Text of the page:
GAVIN JAMES: Yeah well I was in a rock band from when I was 14 to like 18. I finished school and I went straight to this strange rock college. I didn’t do that well at school so I went to this college before you get to go to real college. I started doing pub gigs which you can’t really do as rock band in Dublin city centre because it’s mostly acoustic. So I did like seven nights a week there on acoustic guitar for four years so that got rid of the rock band thing. Doing all this gigging around by myself was kind of hectic but pretty fun. But I’m gradually getting back, well not as rocky as I was, but I have a band now.
FIB: So when you talk about your writing, where are you coming from? What’s your catalyst?
GAVIN JAMES: I guess it just depends what you’re going through at that moment. If you’re going through something it will be what you feel. Or if you’re not feeling anything you start playing and you might feel something. Usually I try to be as honest as possible and the sounds I make seem to make sad people happy. A lot of things have changed in the last two years so the songs I’m writing for the second album are a lot different to the first.
FIB: Do you have a set process or routine, or does each song come in its own way?
GAVIN JAMES: I like to sit on the couch watching TV, then an ad will come on and I’ll play a little bit. Then something might pop into my head and I’ll have to turn off the TV and start writing a song.
FIB: That’s awesome, I wish all of us could snap up inspiration like that. On the album, there’s probably a few fan favourites but could you tell us a bit about ‘Bitter Pill’ in particular?
GAVIN JAMES: It sort began two and a half years ago. I started seeing someone and I went away. I kind of broke it off because I knew I was going to be away for a long time. When I came back and tried to restart something and it didn’t really work. She’d moved on, so it’s kind of about that.
FIB: The album as a whole is pretty damn accomplished for a debut offering, how was the recording process?
GAVIN JAMES: Yeah it was a lot of fun. I did travel for good bit during the recording process which was hard because I’d go away for two months and I’d come back for a day and try to finish off something. The it’d be away for another month and back for a week. It did take a long time because of that but once it was finished it was good to sit back and realise I’d actually finished it. We were releasing a live album before it and one of the tunes on the live album took off and that made the process longer too but it was all good.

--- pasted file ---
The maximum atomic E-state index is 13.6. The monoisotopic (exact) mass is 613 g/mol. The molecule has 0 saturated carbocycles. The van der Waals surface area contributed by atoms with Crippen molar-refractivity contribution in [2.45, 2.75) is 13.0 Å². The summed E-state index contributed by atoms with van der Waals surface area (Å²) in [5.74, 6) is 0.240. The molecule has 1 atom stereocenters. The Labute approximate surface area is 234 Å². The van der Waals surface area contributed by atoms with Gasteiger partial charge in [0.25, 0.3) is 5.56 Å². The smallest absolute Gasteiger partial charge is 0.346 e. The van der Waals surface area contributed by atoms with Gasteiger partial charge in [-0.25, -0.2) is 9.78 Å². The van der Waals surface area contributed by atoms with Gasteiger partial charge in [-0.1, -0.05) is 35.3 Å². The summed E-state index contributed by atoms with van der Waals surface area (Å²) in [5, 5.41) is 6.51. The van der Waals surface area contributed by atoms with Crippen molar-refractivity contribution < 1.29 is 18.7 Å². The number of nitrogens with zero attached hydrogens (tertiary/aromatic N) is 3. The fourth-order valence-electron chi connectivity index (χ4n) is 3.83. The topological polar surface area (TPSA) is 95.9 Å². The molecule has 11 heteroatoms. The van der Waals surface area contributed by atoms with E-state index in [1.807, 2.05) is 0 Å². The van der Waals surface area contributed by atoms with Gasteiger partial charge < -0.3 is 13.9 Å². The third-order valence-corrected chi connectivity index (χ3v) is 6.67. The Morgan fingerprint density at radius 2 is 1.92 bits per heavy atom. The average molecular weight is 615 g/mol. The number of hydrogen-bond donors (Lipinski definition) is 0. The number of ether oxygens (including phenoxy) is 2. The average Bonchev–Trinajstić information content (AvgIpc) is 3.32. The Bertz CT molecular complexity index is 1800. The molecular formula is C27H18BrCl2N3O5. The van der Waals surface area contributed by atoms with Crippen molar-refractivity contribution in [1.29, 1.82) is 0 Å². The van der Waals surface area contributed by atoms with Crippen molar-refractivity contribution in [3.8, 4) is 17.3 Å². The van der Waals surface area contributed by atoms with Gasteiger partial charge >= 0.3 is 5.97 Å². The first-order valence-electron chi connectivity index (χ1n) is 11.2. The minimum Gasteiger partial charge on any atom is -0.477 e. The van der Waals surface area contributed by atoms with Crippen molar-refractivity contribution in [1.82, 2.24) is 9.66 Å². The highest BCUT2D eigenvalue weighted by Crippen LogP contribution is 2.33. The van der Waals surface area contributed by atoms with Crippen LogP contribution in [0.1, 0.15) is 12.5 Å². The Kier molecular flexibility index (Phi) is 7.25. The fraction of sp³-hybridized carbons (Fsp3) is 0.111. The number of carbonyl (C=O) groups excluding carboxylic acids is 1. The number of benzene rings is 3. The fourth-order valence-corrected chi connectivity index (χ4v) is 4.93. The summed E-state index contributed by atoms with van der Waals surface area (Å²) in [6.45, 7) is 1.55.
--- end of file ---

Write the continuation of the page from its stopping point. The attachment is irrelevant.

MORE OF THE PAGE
FIB: That song was the cover of ‘Book of Love’ right?
GAVIN JAMES: Yeah it was random, very strange. I did it sort of last minute at the live recording gig. I was very chuffed because it was one of those weird things where I wasn’t expecting anything from it.
FIB: Do you have an idea when you’re writing or recording the songs which ones will be the big crowd pleasers?
GAVIN JAMES: It’s hard to know sometimes. The ones you think will be crowd pleasers might not be. ‘Book of Love’ for some reason is one, even at festivals, and you wouldn’t expect that from just my vocals and an electric guitar. There’s a couple that are definitely going to be on the second album that are a lot bigger and fast-paced and bit more rocky than the first record that I think will go down well.
FIB: Cool, can’t wait. What do you enjoy doing in your downtime when you’re not caught up with music?
GAVIN JAMES: I pretty much just chill. I go down to the country in Wexford and relax. I spend a lot of downtime with the lads in Dublin and just go out. A lot of the time I crash out. If I finish a big tour or something, I’ll just pass out for a week.
FIB: You’re about to embark on a mega tour, for the rest of the year really. Is that all you’re focusing on or will you be trying to do some writing along the way?
GAVIN JAMES: Definitely. I’m going to try to record some stuff actually. Not so much in Australia. It’s like four gigs in four days but I’m going to see if I can stay on in Paris for a bit to do some touristy things and I’m going to try to record when I get to England and America in particular, around November. I’m already writing a good bit now.
FIB: So we can expect some new stuff in early 2017 then?
GAVIN JAMES: Yep, I might even try some new stuff at the aussie shows, they’re my next proper shows really.
FIB: That’s really exciting then. There should be a good bit of buzz about, and Australian radio should be right behind you by then too.
GAVIN JAMES: Hopefully, that’d be cool.
FIB: I think that wraps us up. Thanks so much again for the chat and I hope you enjoy the tour.
GAVIN JAMES: Thanks for having me. See you at the shows.
If you’re into soulful Irish singers (so everyone in existence) this is one you don’t want to miss.